According to Stars and Stripes, “a group of New Zealand athletes made a gallant – if not successful – bid to be the star attraction during the Olympic Games closing ceremonies Saturday night. The Kiwis, before a packed audiences in National Stadium, stopped in front of the Imperial Box and bowed low several times to Emperor Hirohito and Empress Michiko. Then distance runner Bill Baille drew cheers and applause when he threw a kiss at the emperor, Hirohito acknowledged by waving his hat. Baille was completely out of the medal picture. He placed sixth in the 5,000-meter run – and they didn’t strike any medals for the 50-meter kiss throw.”
But then, all good things must come to an end, and Japan bid farewell in the dying light of the dusk, and offered their best wishes to the city that would next host the Olympiad – Mexico City.
As John McBryde, captain of the Australian field hockey team told me, “what really made it special, (the closing ceremony) took place as dusk was approaching. By that time were all strolling in, in a very leisurely fashion, it had become dark. And when the flame was extinguished, it was suddenly gone. There was no light. And then, up popped the sign for Mexico city. Everybody was in tears.”
Ann Packer had won the silver medal in the women’s 400 meters, finishing second to Australian, Betty Cuthbert. So instead of bothering with the 800-meter race, it was time to ease the disappointment with a trip into town. Her fiance, and captain of Team GB at the 1964 Tokyo Games, Robbie Brightwell, convinced Packer that she was here to compete, and that she should. So she did.
Packer had little experience in the 800 meters. And as you can see in this film clip, Packer was at the back of the pack for most of the race. But in the final two hundred meters, she climbed to third, and in a burst sprinted out a dominating finish. A world record finish, in fact.
Packer explained subsequently that the 800-meter race for women had only been introduced 4 years earlier in Rome, so not many women were experienced in this distance, and for her personally, she had no preconcpetions about how to run the race. But being naïve, and being a sprinter, was Packer’s advantage. As she later said, “ignorance proved to be bliss.”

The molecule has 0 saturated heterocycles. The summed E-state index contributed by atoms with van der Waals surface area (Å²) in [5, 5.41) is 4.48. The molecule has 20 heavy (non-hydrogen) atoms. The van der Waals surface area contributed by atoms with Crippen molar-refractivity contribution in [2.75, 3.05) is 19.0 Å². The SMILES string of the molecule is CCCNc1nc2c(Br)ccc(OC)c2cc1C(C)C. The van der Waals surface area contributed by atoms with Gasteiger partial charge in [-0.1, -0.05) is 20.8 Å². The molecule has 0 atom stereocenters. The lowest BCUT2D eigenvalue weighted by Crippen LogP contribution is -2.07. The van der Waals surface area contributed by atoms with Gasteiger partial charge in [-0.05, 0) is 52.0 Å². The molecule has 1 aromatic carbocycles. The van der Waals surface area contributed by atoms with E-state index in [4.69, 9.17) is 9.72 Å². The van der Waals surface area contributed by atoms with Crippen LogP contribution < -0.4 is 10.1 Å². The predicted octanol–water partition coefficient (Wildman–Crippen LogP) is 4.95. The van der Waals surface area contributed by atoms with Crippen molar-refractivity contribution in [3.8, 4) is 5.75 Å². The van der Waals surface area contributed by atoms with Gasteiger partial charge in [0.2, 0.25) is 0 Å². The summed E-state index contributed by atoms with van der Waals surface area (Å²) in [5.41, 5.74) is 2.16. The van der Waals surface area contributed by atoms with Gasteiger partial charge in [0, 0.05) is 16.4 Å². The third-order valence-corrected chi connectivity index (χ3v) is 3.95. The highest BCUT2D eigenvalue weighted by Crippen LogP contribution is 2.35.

Sport Illustrated also noted the Packer cool, a modesty and lack of concern about the bigness of the moment, and that her future husband had to re-emphasize to Packer that her achievements were indeed a big deal.
“But what is it, really?” Ann said. “So many have won medals. I don’t think it is better than doing anything else well. I won a gold medal because I ran twice around a track, that’s all.”
Brightwell looked at her. “I don’t think you realize
The song, “Konnichi wa, Akachan,” (“Hello, My Baby”) was one of the most popular songs of the time in Japan, and it’s cheerful melody and lyrics or promise represented the mood of the country when Japan welcomed the world.
Michiyo Azusa’s song sold over a million record from its debut in July 1963, written by the singer/composer duo who brought you the equally popular hit, Sukiyaki.
“Hello, my baby, it’s your life!
Hello, my baby, it’s your future!”
Japan was re-born, rising, literally, from the ashes of a tragic Pacific War. And in only one generation , Tokyo was bringing the hot spotlight on Asia for the first time with the debut of the biggest sporting spectacle in the world – the Olympic Summer Games.
As UPI put it, Japan was “in the midst of a wedding boom” in 1964, where the Meiji Memorial Hall, very near the Olympic Village, was marrying 35 to 40 couples a day.
But the biggest wedding during the Olympics was between two Bulgarians, Nikolai Prodanov and Diana Yorgova. Held at the International Club in the Olympic Village, the wedding was attended by the Bulgarian Ambassador, Christo Zdravchev, as well as the President of the International Olympic Committee, Avery Brundage. Superstar gymnast, Takashi Ono and his wife joined the festivities, as Prodanov was a fellow gymnast.
As this was the first wedding ever at an Olympic Games, everybody likely wanted to be a part of the ceremony. A director of Nippon Rayon played the traditional role as the “go-between” and financed the couple’s 24-hour honeymoon to Kyoto, back in time to attend the closing ceremony.